“Oh, who knows?” he said, which mirrors the reaction we get from other oil refining insiders when asked how plausible the numbers are. The problem is that refineries, despite buying billions of dollars worth of crude a year, operate on tiny margins. A misplaced decimal point in a feasibility study can turn what looks like an acceptable profit into a disaster.

Braly concedes that this is a major hurdle that G100UL will have to leap. “This has always been a chicken and egg problem,” he told us. “If youre going to get the refiners interested, you have to show them a fuel that works, but if youre going to show them it works, you have to build enough of it to test it widely.”


Toward that goal, by early February, GAMI had run about 25 hours of test cell work on a beaten down IO-550 used for its Cirrus turbo work. In addition, it has flown three test flights, one of which we came along on to help collect data and observe results.

The single largest concern-apart from economics-is motor octane rating. The ASTM D910 spec for avgas calls for 99.6 MON minimum, but most FBO 100LL is a bit over that, at 101 to 103 octane. Presumably, G100UL would have similar variability due to vagaries in the refining process, but Braly told us in the laboratory test version, the fuel easily exceeds the D910 minimum.

At that octane, youd expect G100UL to have good detonation characteristics and it does. In the test cell runs we observed, 100LL and G100UL had detonation profiles that were too close to distinguish and both have more than enough margin to meet typical FAA detonation standards.

Braly also ran some 95-octane unleaded fuel and some so-called “min spec” avgas, whose octane was actually at the lowest end of the ASTM requirement. Both of these induced light to medium detonation at cylinder head temperatures not much above what most of us would consider the high side of normal. A couple of octane points make a dramatic difference in delaying the onset of the detonation.

Meeting the Spec

ASTM D910 has a number of other requirements including vapor pressure, boiling and freezing points, sulfur content, corrosion characteristics, aging and oxidation requirements and water reaction qualities. A significant worry about fuels with high aromatic content is seal, hose and O-ring swelling.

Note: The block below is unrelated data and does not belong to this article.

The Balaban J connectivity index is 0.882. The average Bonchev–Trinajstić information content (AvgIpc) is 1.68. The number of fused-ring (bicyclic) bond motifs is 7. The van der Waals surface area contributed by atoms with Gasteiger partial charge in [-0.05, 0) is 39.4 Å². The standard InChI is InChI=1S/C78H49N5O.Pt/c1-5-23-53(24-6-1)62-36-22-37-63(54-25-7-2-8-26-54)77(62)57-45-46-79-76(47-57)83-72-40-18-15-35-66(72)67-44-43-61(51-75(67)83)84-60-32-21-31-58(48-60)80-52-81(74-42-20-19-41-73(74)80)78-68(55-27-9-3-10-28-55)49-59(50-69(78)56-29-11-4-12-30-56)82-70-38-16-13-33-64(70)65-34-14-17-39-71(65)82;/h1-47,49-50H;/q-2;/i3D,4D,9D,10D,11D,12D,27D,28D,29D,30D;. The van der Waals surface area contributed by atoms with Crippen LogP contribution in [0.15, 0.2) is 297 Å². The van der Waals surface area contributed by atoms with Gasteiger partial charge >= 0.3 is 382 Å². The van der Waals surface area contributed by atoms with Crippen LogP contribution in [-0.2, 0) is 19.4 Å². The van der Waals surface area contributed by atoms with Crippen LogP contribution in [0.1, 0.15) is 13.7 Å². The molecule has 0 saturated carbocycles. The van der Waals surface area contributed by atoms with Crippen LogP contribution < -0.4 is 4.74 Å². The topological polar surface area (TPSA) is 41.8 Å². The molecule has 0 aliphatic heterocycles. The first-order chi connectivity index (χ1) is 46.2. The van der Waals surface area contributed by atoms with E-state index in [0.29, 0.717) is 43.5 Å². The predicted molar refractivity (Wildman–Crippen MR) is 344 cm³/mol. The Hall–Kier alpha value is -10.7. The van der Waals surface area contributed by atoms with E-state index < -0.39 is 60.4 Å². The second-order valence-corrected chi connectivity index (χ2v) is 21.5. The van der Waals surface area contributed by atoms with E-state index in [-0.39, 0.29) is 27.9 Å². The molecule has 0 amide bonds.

“There have been problems with aromatic contents higher than about 40 percent in aviation fuels. Its not just as simple as raising the octane number,” Shells Midgley told us. So-called phase separation of water has been an issue in fuels with ethanol but it appears not to be in G100UL. In fact, Braly told us G100UL meets the D910 spec line for line with the exception of having no lead, slightly lower energy per unit of weight and some departures on distillation end points. As for seals and hoses, soak testing was underway when we visited, including containment in a composite tank. Braly said no problems had cropped up.

The fuels energy density produced some interesting results in the test cell and in the airplane. At equivalent power output, in one case about 319 HP, we noted that fuel flow for G100UL was 26.7 GPH but 28.2 GPH for 100LL.

But because G100UL is heavier, there’s a payload hit-it would be about 30 pounds for a 75-gallon fill-up. But you can get the same range for less fuel volume, so the overall impact on range is under 5 percent. With full tanks, range is extended by about the same amount. In other words, G100UL is almost a wash against avgas. Youd hardly need to factor it into flight planning. Swift Fuel is considerably heavier at 7 pounds per gallon. The same 75-gallon tank would be 75 pounds heavier and although Swift also has a higher energy density-13 percent-the volume-against-weight equation means slightly less range. In our view, this isn’t a significant operational consideration, either.

Where To?

The FAA doesnt quite know what to do with G100UL, because its being developed in a sort of business-to-business model and not the historic FAA/Coordinated Research Council network. Braly has proposed to the FAA that G100UL be fast tracked by approving an STC to test it in a limited number of Cirrus aircraft. He argues that these airplanes are equipped with sophisticated engine monitoring, providing no better opportunity for accelerated fleet testing while GAMI pursues ASTM approval.

However, the FAA is pushing back on this idea, preferring to leave all fuel approvals to the ASTM process, which could take months, if not years. Meanwhile, the EPAs lead-regulation clock appears to be ticking.

At this point, its too soon to declare G100UL the winner of the new aviation fuel sweepstakes. We don’t know enough about its formulation and economics. But given that its petroleum derived rather than bio-mass derived, it looks for promising for now. The to its future is how fast a testing and refinery project can move forward to prove it out. Or not.

Paul Bertorelli
Paul Bertorelli is Aviation Consumer’s Editor at Large. In addition to his valued contributions to Aviation Consumer, his in-depth video productions on sister publication AVweb cover a wide variety of topics that greatly contribute to safety, operation and aircraft ownership. When Paul isn’t writing or filming, he’s out flying his J3 Cub.